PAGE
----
8

Assume we have a function f(x,y) and another function

def g():
       # ...
       f(i,j) # i,j vary and f is called multiple times
       # ...

We want to write a Unit test that checks whether f is called the number of times and with the right parameters.

def test_g():
      with patch('mymodule.f') as function:
          assert function.gacs.call_count == correct_no_calls

There is

function.assert_called_with(...)

but this only refers to the last call. So assuming g calls f(1,2) and then f(2,3), function.assert_called_with(1,2) is False.

Furthermore, there is

function.call_args_list

which yields a list of call objects with the right parameters. Comparing this list to call object that we create in the unit test feels like a very nasty thing to do. call seems like an internal class of the mock library.

Is there a better way to do this? I use this set-up to test parallel execution of an apply function.

10

Even @MartinPieters's answer is correct I think that is not the best way to do it. Mock provide assert_has_calls to do this kind of duties.

Your test could be:

function.assert_has_calls([mock.call(1, 2), mock.call(2, 3)])

Where mock.call is a helper class do to these kind of jobs.

Pay attention that is a has call and means the call list should be in the list of call and not equal. To solve it I usually define my own helper assert_is_calls() as follow

def assert_is_calls(m, calls, any_order=False):
   assert len(m.mock_calls) == len(calls)
   m.assert_has_calls(calls, any_order=any_order)

That a resume example

>>> import mock
>>> f = mock.Mock()
>>> f(1)
<Mock name='mock()' id='139836302999952'>
>>> f(2)
<Mock name='mock()' id='139836302999952'>
>>> f.assert_has_calls([mock.call(1), mock.call(2)])
>>> f.assert_has_calls([mock.call(2), mock.call(1)])
Traceback (most recent call last):
  File "<stdin>", line 1, in <module>
  File "/home/damico/.local/lib/python2.7/site-packages/mock/mock.py", line 969, in assert_has_calls
    ), cause)
  File "/home/damico/.local/lib/python2.7/site-packages/six.py", line 718, in raise_from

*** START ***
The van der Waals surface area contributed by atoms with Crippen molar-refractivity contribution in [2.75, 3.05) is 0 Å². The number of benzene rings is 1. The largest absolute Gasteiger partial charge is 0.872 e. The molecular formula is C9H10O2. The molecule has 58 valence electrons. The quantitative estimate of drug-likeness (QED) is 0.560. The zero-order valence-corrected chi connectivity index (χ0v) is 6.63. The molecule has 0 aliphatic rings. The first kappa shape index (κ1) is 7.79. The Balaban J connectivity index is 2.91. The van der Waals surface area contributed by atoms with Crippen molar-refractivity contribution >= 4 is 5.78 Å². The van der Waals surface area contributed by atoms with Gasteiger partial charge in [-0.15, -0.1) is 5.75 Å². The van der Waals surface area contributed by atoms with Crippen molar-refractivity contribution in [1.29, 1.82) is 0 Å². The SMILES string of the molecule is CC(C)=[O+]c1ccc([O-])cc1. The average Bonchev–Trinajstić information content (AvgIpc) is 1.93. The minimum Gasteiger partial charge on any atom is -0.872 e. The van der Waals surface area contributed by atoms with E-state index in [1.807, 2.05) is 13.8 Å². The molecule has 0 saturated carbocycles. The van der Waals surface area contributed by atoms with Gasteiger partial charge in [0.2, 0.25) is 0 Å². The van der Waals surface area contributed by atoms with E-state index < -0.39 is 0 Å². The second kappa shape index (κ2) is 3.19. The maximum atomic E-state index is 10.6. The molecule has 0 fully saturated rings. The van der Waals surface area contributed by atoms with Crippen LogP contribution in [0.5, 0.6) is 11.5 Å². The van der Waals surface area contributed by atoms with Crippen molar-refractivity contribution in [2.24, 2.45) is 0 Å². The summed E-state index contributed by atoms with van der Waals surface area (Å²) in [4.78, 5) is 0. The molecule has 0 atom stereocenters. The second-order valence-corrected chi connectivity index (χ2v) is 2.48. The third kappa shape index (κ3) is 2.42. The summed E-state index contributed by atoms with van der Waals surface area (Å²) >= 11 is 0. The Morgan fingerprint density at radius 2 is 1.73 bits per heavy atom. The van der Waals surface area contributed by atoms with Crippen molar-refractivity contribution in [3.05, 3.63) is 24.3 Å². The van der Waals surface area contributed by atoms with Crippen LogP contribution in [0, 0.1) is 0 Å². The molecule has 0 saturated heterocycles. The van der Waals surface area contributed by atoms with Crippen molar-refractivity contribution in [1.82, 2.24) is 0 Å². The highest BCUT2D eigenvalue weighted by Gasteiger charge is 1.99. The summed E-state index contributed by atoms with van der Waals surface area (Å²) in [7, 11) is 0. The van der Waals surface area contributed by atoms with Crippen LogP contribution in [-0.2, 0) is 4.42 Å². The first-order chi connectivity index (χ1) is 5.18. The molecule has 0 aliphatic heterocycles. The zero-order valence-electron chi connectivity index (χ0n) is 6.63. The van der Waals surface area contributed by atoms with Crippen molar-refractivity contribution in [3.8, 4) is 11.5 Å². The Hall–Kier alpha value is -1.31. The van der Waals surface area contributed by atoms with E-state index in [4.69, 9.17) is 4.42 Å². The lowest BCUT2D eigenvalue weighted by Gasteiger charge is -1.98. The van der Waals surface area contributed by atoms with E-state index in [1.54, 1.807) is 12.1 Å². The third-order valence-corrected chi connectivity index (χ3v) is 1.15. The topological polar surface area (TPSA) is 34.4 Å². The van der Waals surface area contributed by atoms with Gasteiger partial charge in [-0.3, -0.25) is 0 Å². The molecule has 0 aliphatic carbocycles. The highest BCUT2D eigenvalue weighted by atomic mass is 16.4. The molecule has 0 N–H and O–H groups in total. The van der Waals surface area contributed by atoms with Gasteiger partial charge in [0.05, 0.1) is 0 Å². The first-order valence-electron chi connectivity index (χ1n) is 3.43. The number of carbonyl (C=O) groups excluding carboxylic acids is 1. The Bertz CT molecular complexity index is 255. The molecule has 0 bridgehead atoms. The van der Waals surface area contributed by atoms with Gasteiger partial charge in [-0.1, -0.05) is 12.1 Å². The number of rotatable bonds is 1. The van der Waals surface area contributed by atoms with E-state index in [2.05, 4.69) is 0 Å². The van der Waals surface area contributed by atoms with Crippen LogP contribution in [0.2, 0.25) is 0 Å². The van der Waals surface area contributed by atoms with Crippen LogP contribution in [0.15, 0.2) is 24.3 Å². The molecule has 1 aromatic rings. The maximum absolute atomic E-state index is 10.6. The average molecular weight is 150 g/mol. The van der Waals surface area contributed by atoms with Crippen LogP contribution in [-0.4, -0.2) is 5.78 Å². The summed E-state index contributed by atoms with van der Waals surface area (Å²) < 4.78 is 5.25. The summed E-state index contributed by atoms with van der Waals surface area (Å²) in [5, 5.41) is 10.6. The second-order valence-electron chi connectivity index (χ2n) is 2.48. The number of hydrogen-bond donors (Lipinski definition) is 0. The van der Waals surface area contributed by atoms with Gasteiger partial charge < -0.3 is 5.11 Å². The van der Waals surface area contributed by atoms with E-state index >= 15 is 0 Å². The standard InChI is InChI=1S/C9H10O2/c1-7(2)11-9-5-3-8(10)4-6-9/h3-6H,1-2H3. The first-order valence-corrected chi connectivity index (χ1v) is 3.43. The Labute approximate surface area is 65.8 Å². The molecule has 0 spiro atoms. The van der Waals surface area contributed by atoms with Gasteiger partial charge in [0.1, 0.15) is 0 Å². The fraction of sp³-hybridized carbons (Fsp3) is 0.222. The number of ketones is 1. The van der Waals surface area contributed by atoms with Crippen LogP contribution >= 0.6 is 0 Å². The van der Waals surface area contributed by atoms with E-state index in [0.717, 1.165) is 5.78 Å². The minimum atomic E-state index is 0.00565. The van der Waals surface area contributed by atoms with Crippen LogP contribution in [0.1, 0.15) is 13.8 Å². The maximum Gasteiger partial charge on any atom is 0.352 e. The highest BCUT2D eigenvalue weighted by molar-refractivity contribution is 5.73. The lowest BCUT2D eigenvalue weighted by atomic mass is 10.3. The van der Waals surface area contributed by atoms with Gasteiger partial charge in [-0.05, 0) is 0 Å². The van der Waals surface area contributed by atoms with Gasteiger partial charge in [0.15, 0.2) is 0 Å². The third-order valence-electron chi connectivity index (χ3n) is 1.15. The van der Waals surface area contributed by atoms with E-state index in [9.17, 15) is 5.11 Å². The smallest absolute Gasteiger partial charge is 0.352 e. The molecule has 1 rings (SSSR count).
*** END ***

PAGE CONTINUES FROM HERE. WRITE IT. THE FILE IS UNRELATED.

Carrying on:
raise value
AssertionError: Calls not found.
Expected: [call(2), call(1)]
Actual: [call(1), call(2)]
>>> f.assert_has_calls([mock.call(2), mock.call(1)], any_order=True)
>>> f(3)
<Mock name='mock()' id='139836302999952'>
>>> f.assert_has_calls([mock.call(2), mock.call(1)], any_order=True)
>>> f.assert_has_calls([mock.call(1), mock.call(2)])
>>> assert len(f.mock_calls)==2
Traceback (most recent call last):
  File "<stdin>", line 1, in <module>
AssertionError
>>> assert len(f.mock_calls)==3
>>> def assert_is_calls(m, calls, any_order=False):
...    assert len(m.mock_calls) == len(calls)
...    m.assert_has_calls(calls, any_order=any_order)
... 
>>> assert_is_calls(f, [mock.call(1), mock.call(2), mock.call(3)])
>>> assert_is_calls(f, [mock.call(1), mock.call(3), mock.call(2)])
Traceback (most recent call last):
  File "<stdin>", line 1, in <module>
  File "<stdin>", line 3, in assert_is_calls
  File "/home/damico/.local/lib/python2.7/site-packages/mock/mock.py", line 969, in assert_has_calls
    ), cause)
  File "/home/damico/.local/lib/python2.7/site-packages/six.py", line 718, in raise_from
    raise value
AssertionError: Calls not found.
Expected: [call(1), call(3), call(2)]
Actual: [call(1), call(2), call(3)]
>>> assert_is_calls(f, [mock.call(1), mock.call(3), mock.call(2)], True)
>>> assert_is_calls(f, [mock.call(1), mock.call(3)], True)
Traceback (most recent call last):
  File "<stdin>", line 1, in <module>
  File "<stdin>", line 2, in assert_is_calls
AssertionError
>>> 
  • assert_has_calls doesn't care about all calls. You can feed it a subset and it'll return true. If you want to assert that these were the only calls, then you need to use my approach. – Martijn Pieters Dec 15 '15 at 15:45
  • Your wrapper function, with any_order=False left as the default, effectively does the same thing as assertEquals(m.mock_calls, calls), so why the extra function? The function doesn't buy you anything extra.. – Martijn Pieters Dec 15 '15 at 15:47
  • @MartijnPieters Yes it is beacuse I mentioned my own helper assert_is_calls() to care about all calls.... I'm reading now your new comment: it's all about naming. It's make clear what you want to assert. Anyway you can chose exactly what you want to do, check the order or not, check exactly all calls or just a subset. – Michele d'Amico Dec 15 '15 at 15:50
  • @MartijnPieters Just one thing. The OP didn't say he wants to check exactly and in the right order (or I missed something?). So I covered all possibilities. – Michele d'Amico Dec 15 '15 at 15:54
4

Test if the Mock().mock_calls list is equal to a list of mock.call() objects you provide:

self.assertEquals(function.mock_calls, [
    mock.call(1, 2),
    mock.call(2, 3),
])

This gives you precise control, requiring both the order and the number of calls to match.

The mock.call() class is not internal, it is meant to be used for assertions like these.

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